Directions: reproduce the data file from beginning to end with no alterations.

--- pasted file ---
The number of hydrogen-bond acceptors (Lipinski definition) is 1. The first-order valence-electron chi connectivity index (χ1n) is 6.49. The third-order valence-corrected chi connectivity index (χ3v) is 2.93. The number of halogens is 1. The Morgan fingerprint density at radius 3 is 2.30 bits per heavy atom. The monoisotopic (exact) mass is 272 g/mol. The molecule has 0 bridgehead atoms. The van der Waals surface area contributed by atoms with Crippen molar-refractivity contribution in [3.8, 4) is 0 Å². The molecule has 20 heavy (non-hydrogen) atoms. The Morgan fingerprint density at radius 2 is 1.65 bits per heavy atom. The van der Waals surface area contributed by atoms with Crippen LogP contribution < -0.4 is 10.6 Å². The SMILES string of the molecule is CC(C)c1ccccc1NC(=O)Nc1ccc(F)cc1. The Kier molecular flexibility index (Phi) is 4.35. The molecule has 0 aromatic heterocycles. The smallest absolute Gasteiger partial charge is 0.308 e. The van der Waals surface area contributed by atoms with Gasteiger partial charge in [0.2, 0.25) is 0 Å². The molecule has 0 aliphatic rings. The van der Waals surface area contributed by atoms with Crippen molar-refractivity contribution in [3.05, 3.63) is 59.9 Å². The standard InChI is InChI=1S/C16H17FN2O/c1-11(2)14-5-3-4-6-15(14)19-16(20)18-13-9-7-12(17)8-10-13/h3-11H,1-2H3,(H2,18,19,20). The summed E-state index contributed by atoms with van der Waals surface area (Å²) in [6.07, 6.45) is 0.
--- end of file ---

The number of hydrogen-bond acceptors (Lipinski definition) is 1. The first-order valence-electron chi connectivity index (χ1n) is 6.49. The third-order valence-corrected chi connectivity index (χ3v) is 2.93. The number of halogens is 1. The Morgan fingerprint density at radius 3 is 2.30 bits per heavy atom. The monoisotopic (exact) mass is 272 g/mol. The molecule has 0 bridgehead atoms. The van der Waals surface area contributed by atoms with Crippen molar-refractivity contribution in [3.8, 4) is 0 Å². The molecule has 20 heavy (non-hydrogen) atoms. The Morgan fingerprint density at radius 2 is 1.65 bits per heavy atom. The van der Waals surface area contributed by atoms with Crippen LogP contribution < -0.4 is 10.6 Å². The SMILES string of the molecule is CC(C)c1ccccc1NC(=O)Nc1ccc(F)cc1. The Kier molecular flexibility index (Phi) is 4.35. The molecule has 0 aromatic heterocycles. The smallest absolute Gasteiger partial charge is 0.308 e. The van der Waals surface area contributed by atoms with Gasteiger partial charge in [0.2, 0.25) is 0 Å². The molecule has 0 aliphatic rings. The van der Waals surface area contributed by atoms with Crippen molar-refractivity contribution in [3.05, 3.63) is 59.9 Å². The standard InChI is InChI=1S/C16H17FN2O/c1-11(2)14-5-3-4-6-15(14)19-16(20)18-13-9-7-12(17)8-10-13/h3-11H,1-2H3,(H2,18,19,20). The summed E-state index contributed by atoms with van der Waals surface area (Å²) in [6.07, 6.45) is 0.